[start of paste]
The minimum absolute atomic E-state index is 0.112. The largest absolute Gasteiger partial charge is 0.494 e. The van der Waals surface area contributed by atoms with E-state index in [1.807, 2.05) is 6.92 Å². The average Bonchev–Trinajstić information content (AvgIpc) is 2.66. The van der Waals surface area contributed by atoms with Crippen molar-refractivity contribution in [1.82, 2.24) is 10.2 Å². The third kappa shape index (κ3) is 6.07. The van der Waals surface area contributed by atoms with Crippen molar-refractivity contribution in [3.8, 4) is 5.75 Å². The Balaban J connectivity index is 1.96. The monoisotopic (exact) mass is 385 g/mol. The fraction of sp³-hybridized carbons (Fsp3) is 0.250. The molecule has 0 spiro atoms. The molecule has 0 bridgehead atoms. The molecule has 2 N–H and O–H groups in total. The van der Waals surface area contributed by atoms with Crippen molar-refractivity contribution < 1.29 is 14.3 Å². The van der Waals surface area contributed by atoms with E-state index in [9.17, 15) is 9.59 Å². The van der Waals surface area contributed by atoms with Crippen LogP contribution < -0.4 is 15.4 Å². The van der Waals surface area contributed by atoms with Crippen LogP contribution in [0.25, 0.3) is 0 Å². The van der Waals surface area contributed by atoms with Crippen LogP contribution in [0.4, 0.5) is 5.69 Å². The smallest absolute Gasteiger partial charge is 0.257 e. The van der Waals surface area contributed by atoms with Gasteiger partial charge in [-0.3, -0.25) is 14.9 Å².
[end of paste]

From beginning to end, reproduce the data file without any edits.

The minimum absolute atomic E-state index is 0.112. The largest absolute Gasteiger partial charge is 0.494 e. The van der Waals surface area contributed by atoms with E-state index in [1.807, 2.05) is 6.92 Å². The average Bonchev–Trinajstić information content (AvgIpc) is 2.66. The van der Waals surface area contributed by atoms with Crippen molar-refractivity contribution in [1.82, 2.24) is 10.2 Å². The third kappa shape index (κ3) is 6.07. The van der Waals surface area contributed by atoms with Crippen molar-refractivity contribution in [3.8, 4) is 5.75 Å². The Balaban J connectivity index is 1.96. The monoisotopic (exact) mass is 385 g/mol. The fraction of sp³-hybridized carbons (Fsp3) is 0.250. The molecule has 0 spiro atoms. The molecule has 0 bridgehead atoms. The molecule has 2 N–H and O–H groups in total. The van der Waals surface area contributed by atoms with Crippen molar-refractivity contribution < 1.29 is 14.3 Å². The van der Waals surface area contributed by atoms with E-state index in [9.17, 15) is 9.59 Å². The van der Waals surface area contributed by atoms with Crippen LogP contribution < -0.4 is 15.4 Å². The van der Waals surface area contributed by atoms with Crippen LogP contribution in [0.25, 0.3) is 0 Å². The van der Waals surface area contributed by atoms with Crippen LogP contribution in [0.4, 0.5) is 5.69 Å². The smallest absolute Gasteiger partial charge is 0.257 e. The van der Waals surface area contributed by atoms with Gasteiger partial charge in [-0.3, -0.25) is 14.9 Å².